Advertisement

Study: Coffee improves endurance during exercise

While the review of studies found a cup of coffee to be as useful as a caffeine pill, researchers said more studies should be conducted on the benefits of both forms of caffeine.

By
Stephen Feller
Researchers said athletes who drank coffee before working out received a greater benefit to endurance than with caffeine pills, though previous research with coffee is limited. Photo by carballo/Shutterstock
Researchers said athletes who drank coffee before working out received a greater benefit to endurance than with caffeine pills, though previous research with coffee is limited. Photo by carballo/Shutterstock

ATHENS, Ga., Dec. 28 (UPI) -- Caffeine from coffee may be just as beneficial for athletes' endurance as caffeine pills, researchers found in a review of studies.

While previous research does show the potential benefits of coffee, researchers who conducted the analysis at the University of Georgia said more research should be done on its efficacy for athletes.

Advertisement

"While there is a lack of high-quality research on coffee as a source of caffeine, there is an abundance of research on pure caffeine," said Simon Higgins, a doctoral student at the University of Georgia, in a press release. "There's a perception that coffee won't give you the same benefits as pure caffeine. New research could mean that athletes could have a cup of coffee versus taking a pill."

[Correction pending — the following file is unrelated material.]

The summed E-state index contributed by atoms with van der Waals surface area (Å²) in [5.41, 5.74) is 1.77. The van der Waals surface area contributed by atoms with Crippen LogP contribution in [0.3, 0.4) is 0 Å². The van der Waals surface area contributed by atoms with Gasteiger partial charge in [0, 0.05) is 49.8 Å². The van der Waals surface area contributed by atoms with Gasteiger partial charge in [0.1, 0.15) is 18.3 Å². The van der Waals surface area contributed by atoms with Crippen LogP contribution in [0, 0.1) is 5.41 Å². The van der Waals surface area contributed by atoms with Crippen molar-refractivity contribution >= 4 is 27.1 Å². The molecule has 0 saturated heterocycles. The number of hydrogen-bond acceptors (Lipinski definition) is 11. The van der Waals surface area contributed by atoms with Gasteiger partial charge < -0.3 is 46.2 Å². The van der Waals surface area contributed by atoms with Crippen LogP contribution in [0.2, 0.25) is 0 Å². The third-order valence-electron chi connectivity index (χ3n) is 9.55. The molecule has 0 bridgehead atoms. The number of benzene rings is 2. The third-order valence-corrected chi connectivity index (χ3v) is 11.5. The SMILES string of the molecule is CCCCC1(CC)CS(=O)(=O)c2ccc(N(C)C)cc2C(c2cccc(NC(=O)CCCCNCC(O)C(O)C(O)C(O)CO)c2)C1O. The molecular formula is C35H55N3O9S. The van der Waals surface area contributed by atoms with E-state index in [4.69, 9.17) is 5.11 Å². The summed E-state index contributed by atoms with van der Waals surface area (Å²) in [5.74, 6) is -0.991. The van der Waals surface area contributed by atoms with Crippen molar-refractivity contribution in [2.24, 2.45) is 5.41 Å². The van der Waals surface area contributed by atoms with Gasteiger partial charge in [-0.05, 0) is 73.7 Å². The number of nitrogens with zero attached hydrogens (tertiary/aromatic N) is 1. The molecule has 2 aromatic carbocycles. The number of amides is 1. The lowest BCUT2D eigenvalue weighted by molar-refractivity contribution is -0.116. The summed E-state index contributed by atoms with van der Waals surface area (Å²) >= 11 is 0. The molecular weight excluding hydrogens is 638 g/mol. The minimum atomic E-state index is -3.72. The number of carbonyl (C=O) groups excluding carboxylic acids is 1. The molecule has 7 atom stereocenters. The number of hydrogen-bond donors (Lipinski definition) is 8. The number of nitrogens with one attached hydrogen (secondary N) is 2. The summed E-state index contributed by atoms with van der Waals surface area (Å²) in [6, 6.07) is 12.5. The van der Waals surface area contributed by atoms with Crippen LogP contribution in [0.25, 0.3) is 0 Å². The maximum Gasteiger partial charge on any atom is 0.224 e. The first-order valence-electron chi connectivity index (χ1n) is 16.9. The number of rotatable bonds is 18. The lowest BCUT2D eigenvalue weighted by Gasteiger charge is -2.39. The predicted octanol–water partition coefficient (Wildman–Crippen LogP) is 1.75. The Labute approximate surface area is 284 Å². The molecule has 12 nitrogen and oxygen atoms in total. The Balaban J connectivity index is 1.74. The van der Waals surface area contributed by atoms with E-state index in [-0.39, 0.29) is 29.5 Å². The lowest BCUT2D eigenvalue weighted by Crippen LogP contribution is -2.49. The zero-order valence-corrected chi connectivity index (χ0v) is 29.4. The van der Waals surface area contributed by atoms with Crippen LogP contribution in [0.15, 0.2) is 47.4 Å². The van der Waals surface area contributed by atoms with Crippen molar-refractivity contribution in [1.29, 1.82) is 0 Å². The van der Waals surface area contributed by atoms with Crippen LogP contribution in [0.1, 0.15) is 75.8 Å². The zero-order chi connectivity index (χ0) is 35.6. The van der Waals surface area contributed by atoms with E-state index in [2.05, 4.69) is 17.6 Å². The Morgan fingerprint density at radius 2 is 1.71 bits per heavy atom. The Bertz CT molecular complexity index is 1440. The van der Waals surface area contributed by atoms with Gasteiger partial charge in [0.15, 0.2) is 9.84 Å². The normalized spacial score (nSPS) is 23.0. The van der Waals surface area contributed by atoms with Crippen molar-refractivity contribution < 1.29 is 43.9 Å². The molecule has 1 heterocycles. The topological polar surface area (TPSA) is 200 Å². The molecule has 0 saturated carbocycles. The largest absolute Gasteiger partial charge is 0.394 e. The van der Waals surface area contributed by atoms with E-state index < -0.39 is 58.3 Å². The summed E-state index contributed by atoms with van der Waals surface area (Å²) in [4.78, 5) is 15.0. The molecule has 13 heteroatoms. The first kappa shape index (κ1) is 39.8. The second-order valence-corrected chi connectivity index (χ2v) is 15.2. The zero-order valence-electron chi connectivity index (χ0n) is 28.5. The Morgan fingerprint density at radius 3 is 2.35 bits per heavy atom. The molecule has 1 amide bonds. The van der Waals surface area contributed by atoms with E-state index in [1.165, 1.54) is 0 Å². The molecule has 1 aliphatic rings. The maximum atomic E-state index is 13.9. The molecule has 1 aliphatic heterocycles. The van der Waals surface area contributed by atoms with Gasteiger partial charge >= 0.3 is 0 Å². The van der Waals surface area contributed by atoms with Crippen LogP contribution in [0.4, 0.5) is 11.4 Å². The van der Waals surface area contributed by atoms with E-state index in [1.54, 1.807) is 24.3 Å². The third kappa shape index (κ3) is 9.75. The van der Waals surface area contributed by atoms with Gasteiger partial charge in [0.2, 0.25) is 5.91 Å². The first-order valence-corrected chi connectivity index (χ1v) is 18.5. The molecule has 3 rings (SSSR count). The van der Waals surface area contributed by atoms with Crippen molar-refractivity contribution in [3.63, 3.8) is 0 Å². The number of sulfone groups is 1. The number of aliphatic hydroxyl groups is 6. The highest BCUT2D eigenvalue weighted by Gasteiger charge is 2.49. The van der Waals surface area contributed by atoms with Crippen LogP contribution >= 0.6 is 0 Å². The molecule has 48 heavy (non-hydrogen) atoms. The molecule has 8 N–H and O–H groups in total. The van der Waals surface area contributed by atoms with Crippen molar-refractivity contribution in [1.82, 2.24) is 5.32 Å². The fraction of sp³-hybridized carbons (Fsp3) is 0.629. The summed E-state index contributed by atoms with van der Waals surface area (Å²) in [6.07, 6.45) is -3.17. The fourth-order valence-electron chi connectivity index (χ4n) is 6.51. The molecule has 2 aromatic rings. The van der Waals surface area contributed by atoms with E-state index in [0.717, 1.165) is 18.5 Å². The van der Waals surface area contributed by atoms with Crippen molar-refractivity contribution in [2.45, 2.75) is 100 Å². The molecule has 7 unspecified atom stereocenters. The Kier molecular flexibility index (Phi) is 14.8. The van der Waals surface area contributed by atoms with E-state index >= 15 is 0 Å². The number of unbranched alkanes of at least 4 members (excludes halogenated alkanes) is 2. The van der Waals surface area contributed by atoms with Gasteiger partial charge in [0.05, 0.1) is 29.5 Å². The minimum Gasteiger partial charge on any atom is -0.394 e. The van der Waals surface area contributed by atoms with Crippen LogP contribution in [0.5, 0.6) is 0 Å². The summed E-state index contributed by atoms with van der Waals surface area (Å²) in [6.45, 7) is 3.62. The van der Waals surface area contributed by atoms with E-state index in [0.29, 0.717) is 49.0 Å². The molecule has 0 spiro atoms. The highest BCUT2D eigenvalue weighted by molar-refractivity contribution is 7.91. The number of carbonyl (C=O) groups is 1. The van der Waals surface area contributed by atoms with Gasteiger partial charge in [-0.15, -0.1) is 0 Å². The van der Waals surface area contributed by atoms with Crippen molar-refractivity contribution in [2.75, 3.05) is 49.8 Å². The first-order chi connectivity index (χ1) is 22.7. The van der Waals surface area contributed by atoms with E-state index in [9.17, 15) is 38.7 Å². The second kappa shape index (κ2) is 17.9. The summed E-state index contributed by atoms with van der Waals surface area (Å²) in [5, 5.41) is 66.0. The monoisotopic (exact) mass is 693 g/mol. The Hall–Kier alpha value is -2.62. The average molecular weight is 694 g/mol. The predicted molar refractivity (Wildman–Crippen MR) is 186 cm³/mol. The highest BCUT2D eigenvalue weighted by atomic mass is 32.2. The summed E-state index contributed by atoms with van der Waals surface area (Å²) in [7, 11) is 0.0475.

The researchers analyzed nine studies on the effects of caffeinated coffee. In the trials, participants either rode a bike or ran after drinking coffee. Then they exercised vigorously and researchers measured how they did.

RELATED Moderate caffeine consumption during pregnancy not detrimental to baby's health

Coffee drinkers were reported to have significant improvements in endurance performance observed in five of the nine studies, with an average improvement of 24.2 percent over participants who did not drink coffee. Three of six studies also found coffee reduced perceived exertion among the athletes.

"There is a caveat to athletes using coffee: Be careful because you don't know how much caffeine is in some coffee, especially when it's prepared by someone else," Higgins said, because type and roast of coffee, as well as how it is prepared, can alter the amount of caffeine it contains. "Athletes should run their caffeine use through their sports dietician as the NCAA lists it as a banned substance."

The study is published in the International Journal of Sport Nutrition and Exercise Metabolism.

RELATED Multiple cups of coffee a day linked to lower risk of premature death

RELATED Study links soda, sweetened beverages to heart failure

Latest Headlines